Decisions about changes in GST are taken by the GST Council that is headed by the federal finance minister and state finances ministers as its members
With the launch of the Goods and Services Tax (GST) in July 1 2017, the government promised to create a common national market by dismantling fiscal barriers among states.
Two years later, it is still looking to reach a steady state with multiple rate changes, procedural irritants, complex tax filing systems and a five-tier rate structure.
With a massive mandate by its side, BJP’s new federal finance minister will have to move on not only hastening the process of simplifying GST but also building a consensus among states. GST collections largely remained below the monthly average of Rs 1 lakh crore. A major reason for this were several rate changes and the procedural complications that the GST Council has tried to address over the last one-and-a-half year.
In its manifesto, the BJP promised to ease GST-related processes if voted back to power. “To continue with the simplification of GST process by engaging in dialogue with all stakeholders; when compared to base year of 2015-16, GST revenue for all states have increased by 50% in three years,” the BJP said in its poll manifesto ahead of the elections.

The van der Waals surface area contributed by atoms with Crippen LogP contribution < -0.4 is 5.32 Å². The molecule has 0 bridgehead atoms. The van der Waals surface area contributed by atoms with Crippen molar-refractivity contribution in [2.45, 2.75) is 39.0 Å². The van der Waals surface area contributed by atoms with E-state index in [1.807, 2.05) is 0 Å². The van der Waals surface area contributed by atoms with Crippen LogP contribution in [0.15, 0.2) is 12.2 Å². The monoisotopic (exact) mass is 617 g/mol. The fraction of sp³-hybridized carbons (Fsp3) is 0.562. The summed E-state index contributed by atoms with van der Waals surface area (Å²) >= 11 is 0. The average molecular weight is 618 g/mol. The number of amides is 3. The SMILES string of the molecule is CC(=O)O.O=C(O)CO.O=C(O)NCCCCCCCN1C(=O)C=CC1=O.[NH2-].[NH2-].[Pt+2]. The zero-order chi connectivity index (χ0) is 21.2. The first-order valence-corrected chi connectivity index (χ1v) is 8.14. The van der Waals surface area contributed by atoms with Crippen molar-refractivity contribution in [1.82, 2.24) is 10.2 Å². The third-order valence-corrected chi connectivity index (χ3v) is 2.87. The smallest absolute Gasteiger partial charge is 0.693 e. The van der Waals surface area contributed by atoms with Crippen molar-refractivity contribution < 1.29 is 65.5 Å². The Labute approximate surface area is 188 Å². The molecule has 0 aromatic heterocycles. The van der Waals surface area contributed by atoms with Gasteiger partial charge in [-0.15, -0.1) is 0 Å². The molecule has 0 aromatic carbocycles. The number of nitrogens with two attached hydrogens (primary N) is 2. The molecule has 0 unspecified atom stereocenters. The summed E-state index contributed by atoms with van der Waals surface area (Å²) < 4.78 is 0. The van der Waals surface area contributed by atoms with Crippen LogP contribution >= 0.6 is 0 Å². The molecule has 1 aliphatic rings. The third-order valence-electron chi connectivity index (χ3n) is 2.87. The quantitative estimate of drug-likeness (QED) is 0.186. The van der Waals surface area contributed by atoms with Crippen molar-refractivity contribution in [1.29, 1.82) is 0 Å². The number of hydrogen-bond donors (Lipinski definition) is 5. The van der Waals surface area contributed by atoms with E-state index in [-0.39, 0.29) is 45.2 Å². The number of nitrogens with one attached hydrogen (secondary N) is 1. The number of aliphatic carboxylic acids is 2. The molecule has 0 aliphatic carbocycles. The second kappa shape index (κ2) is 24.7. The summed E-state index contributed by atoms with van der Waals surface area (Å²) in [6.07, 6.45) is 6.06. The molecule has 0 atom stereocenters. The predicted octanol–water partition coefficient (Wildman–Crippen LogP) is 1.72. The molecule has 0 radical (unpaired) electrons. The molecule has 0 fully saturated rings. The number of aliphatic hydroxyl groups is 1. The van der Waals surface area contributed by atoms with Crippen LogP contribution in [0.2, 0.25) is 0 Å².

Following the law, decisions about changes in GST are taken by the GST Council that is headed by the federal finance minister and state finances ministers as its members.
The Cement Manufacturers Association had been pitching for a cut in the GST to 18 per cent as it would boost infrastructure spending and create jobs, while reducing the costs of buying a house. However, a rate cut in cement to 18 per cent will lead to a loss of Rs 13,000 crore annually to the government.Now it needs to be seen what the government takes up in its agenda for the first post-election GST Council meeting.
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